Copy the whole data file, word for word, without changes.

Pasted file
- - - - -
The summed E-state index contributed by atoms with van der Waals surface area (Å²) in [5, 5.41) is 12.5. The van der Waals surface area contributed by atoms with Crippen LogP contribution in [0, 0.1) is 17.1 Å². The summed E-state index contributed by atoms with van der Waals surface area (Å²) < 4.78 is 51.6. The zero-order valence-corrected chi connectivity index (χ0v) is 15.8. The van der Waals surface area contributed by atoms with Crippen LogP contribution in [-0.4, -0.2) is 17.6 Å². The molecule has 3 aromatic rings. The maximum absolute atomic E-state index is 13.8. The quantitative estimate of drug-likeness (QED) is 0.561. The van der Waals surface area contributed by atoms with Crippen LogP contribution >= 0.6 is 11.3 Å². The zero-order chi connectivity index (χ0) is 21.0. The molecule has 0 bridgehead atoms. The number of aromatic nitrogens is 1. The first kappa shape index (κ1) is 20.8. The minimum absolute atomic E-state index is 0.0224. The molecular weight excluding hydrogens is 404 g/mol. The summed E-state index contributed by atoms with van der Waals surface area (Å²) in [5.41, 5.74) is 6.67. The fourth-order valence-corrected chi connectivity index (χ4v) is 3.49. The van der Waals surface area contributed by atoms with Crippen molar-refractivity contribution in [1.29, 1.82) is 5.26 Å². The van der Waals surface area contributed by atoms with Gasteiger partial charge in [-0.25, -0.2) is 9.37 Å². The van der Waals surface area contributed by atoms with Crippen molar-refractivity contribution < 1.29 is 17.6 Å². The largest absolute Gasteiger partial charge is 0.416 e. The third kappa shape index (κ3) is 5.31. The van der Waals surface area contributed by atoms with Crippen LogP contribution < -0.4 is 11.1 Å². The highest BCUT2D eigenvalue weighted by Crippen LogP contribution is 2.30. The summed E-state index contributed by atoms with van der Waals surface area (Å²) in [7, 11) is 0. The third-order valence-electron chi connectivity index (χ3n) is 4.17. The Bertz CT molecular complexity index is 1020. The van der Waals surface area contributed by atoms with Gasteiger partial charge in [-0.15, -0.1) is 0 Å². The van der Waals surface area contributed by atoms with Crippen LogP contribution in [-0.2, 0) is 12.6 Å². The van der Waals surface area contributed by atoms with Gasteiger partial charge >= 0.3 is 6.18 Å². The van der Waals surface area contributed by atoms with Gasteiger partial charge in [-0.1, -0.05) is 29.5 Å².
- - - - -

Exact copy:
The summed E-state index contributed by atoms with van der Waals surface area (Å²) in [5, 5.41) is 12.5. The van der Waals surface area contributed by atoms with Crippen LogP contribution in [0, 0.1) is 17.1 Å². The summed E-state index contributed by atoms with van der Waals surface area (Å²) < 4.78 is 51.6. The zero-order valence-corrected chi connectivity index (χ0v) is 15.8. The van der Waals surface area contributed by atoms with Crippen LogP contribution in [-0.4, -0.2) is 17.6 Å². The molecule has 3 aromatic rings. The maximum absolute atomic E-state index is 13.8. The quantitative estimate of drug-likeness (QED) is 0.561. The van der Waals surface area contributed by atoms with Crippen LogP contribution >= 0.6 is 11.3 Å². The zero-order chi connectivity index (χ0) is 21.0. The molecule has 0 bridgehead atoms. The number of aromatic nitrogens is 1. The first kappa shape index (κ1) is 20.8. The minimum absolute atomic E-state index is 0.0224. The molecular weight excluding hydrogens is 404 g/mol. The summed E-state index contributed by atoms with van der Waals surface area (Å²) in [5.41, 5.74) is 6.67. The fourth-order valence-corrected chi connectivity index (χ4v) is 3.49. The van der Waals surface area contributed by atoms with Crippen molar-refractivity contribution in [1.29, 1.82) is 5.26 Å². The van der Waals surface area contributed by atoms with Gasteiger partial charge in [-0.25, -0.2) is 9.37 Å². The van der Waals surface area contributed by atoms with Crippen molar-refractivity contribution < 1.29 is 17.6 Å². The largest absolute Gasteiger partial charge is 0.416 e. The third kappa shape index (κ3) is 5.31. The van der Waals surface area contributed by atoms with Crippen LogP contribution < -0.4 is 11.1 Å². The highest BCUT2D eigenvalue weighted by Crippen LogP contribution is 2.30. The summed E-state index contributed by atoms with van der Waals surface area (Å²) in [7, 11) is 0. The third-order valence-electron chi connectivity index (χ3n) is 4.17. The Bertz CT molecular complexity index is 1020. The van der Waals surface area contributed by atoms with Gasteiger partial charge in [-0.15, -0.1) is 0 Å². The van der Waals surface area contributed by atoms with Crippen LogP contribution in [-0.2, 0) is 12.6 Å². The van der Waals surface area contributed by atoms with Gasteiger partial charge >= 0.3 is 6.18 Å². The van der Waals surface area contributed by atoms with Gasteiger partial charge in [-0.1, -0.05) is 29.5 Å².